b. 1 unit 2.0 units

c. 2 units 1.0 unit

d. 2 units 0.5 unit

quick check4

11-60

Quick Check 

How many units of each product can be processed through Machine A1 in one minute?

Product 1Product 2

a. 1 unit 0.5 unit

b. 1 unit 2.0 units

c. 2 units 1.0 unit

d. 2 units 0.5 unit

Just checking to make sure you are with me!

quick check5
What generates more profit for the company, using one minute of machine A1 to process Product 1 or using one minute of machine A1 to process Product 2?

a. Product 1

b. Product 2

c. They both would generate the same profit.

d. Cannot be determined.

11-61

Quick Check 
quick check6

11-62

Quick Check 

With one minute of machine A1, we could make 1 unit of Product 1, with a contribution margin of $24, or 2 units of Product 2, each with a contribution margin of $15.

2 × $15 = $30 > $24

What generates more profit for the company, using one minute of machine A1 to process Product 1 or using one minute of machine A1 to process Product 2?

q. Product 1

b. Product 2

d. They both would generate the same profit.

d. Cannot be determined.

ensign company an example2
The key is the contribution margin per unit of the constrained resource.

11-63

Ensign Company - An Example

Product 2 should be emphasized. It provides more valuable use of the constrained resource machine A1, yielding a contribution margin of $30 per minute as opposed to $24 for Product 1.

ensign company an example3

11-64

Ensign Company - An Example

The key is the contribution margin per unit of the constrained resource.

If there are no other considerations, the best plan would be to produce to meet current demand for Product 2 and then use remaining capacity to make Product 1.

ensign company an example5

11-66

Ensign Company - An Example

Let’s see how this plan would work.

ensign company an example6

11-67

Ensign Company - An Example

Let’s see how this plan would work.

ensign company an example7
According to the plan, we will produce 2,200 units of Product 2 and 1,300 of Product 1. Our contribution margin looks like this.

11-68

Ensign Company - An Example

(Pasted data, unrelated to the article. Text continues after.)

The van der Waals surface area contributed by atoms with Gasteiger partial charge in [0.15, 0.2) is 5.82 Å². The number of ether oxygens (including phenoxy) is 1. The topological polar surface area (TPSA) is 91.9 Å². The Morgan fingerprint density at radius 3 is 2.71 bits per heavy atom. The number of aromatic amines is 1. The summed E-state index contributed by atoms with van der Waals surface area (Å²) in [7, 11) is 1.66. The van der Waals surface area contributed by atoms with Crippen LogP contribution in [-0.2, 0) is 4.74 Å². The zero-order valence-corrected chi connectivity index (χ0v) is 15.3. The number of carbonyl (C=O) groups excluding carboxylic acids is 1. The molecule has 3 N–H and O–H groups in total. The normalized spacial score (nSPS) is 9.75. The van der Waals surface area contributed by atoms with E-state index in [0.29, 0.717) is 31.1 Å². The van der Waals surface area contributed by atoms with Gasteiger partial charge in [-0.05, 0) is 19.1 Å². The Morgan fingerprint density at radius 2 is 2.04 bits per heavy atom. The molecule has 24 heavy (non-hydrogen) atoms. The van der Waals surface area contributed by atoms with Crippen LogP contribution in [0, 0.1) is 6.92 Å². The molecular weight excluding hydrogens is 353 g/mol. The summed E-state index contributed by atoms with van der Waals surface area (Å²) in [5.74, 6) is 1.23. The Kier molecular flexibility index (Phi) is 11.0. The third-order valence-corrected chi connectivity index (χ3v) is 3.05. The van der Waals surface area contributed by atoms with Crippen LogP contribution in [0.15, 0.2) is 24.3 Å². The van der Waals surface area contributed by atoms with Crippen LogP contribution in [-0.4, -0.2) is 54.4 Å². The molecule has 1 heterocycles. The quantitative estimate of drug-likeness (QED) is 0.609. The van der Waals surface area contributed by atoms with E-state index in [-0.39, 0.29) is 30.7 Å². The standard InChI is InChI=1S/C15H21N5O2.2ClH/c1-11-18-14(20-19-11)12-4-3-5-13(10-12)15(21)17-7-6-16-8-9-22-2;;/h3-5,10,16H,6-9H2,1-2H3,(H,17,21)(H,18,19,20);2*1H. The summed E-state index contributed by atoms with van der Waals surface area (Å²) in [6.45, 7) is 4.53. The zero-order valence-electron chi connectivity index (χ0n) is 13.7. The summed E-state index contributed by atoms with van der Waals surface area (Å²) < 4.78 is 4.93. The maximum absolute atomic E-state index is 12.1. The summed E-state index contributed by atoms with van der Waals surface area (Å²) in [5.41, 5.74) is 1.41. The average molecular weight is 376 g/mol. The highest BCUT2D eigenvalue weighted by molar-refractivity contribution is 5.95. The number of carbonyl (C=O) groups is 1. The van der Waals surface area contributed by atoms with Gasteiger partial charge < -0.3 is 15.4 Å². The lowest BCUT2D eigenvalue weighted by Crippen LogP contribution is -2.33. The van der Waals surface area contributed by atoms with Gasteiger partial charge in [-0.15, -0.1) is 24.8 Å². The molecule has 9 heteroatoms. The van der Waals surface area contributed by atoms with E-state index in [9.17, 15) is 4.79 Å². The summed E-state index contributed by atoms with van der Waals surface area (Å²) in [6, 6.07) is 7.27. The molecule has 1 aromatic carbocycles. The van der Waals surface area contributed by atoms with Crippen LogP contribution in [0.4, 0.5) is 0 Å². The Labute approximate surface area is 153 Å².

The total contribution margin for Ensign is $64,200.

quick check7
Colonial Heritage makes reproduction colonial furniture from select hardwoods.

The company’s supplier of hardwood will only be able to supply 2,000 board feet this month. Is this enough hardwood to satisfy demand?

a. Yes

b. No

11-69

Quick Check 
quick check8

11-70

Quick Check 

Colonial Heritage makes reproduction colonial furniture from select hardwoods.

The company’s supplier of hardwood will only be able to supply 2,000 board feet this month. Is this enough hardwood to satisfy demand?

a. Yes

b. No

(2  600) + (10  100 ) = 2,200 > 2,000

quick check9
The company’s supplier of hardwood will only be able to supply 2,000 board feet this month. What plan would maximize profits?

a. 500 chairs and 100 tables

b. 600 chairs and 80 tables

c. 500 chairs and 80 tables

d. 600 chairs and 100 tables

11-71

Quick Check 
quick check10

11-72

Quick Check 

The company’s supplier of hardwood will only be able to supply 2,000 board feet this month. What plan would maximize profits?

a. 500 chairs and 100 tables

b. 600 chairs and 80 tables

c. 500 chairs and 80 tables

d. 600 chairs and 100 tables

quick check11
As before, Colonial Heritage’s supplier of hardwood will only be able to supply 2,000 board feet this month. Assume the company follows the plan we have proposed. Up to how much should Colonial Heritage be willing to pay above the usual price to obtain more hardwood?

a. $40 per board foot

b. $25 per board foot

c. $20 per board foot

d. Zero

11-73

Quick Check 
quick check12

11-74

Quick Check 

As before, Colonial Heritage’s supplier of hardwood will only be able to supply 2,000 board feet this month. Assume the company follows the plan we have proposed. Up to how much should Colonial Heritage be willing to pay above the usual price to obtain more hardwood?

a. $40 per board foot

b. $25 per board foot

c. $20 per board foot

d. Zero

The additional wood will be used to make tables. In this use, each board foot of additional wood will allow the company to earn an additional $20 of contribution margin and profit.

managing constraints

11-75

Managing Constraints
  • Relax the constraint by:
    • Working overtime.
    • Subcontracting production.
    • Invest in additional
    • machines.
    • Shifting workers.
    • Focus on business process improvements.
    • Reduce defective units.
    • These methods and ideas are all consistent with the Theory of Constraints, which is introduced in the Prologue.

Finding ways to relax the constraint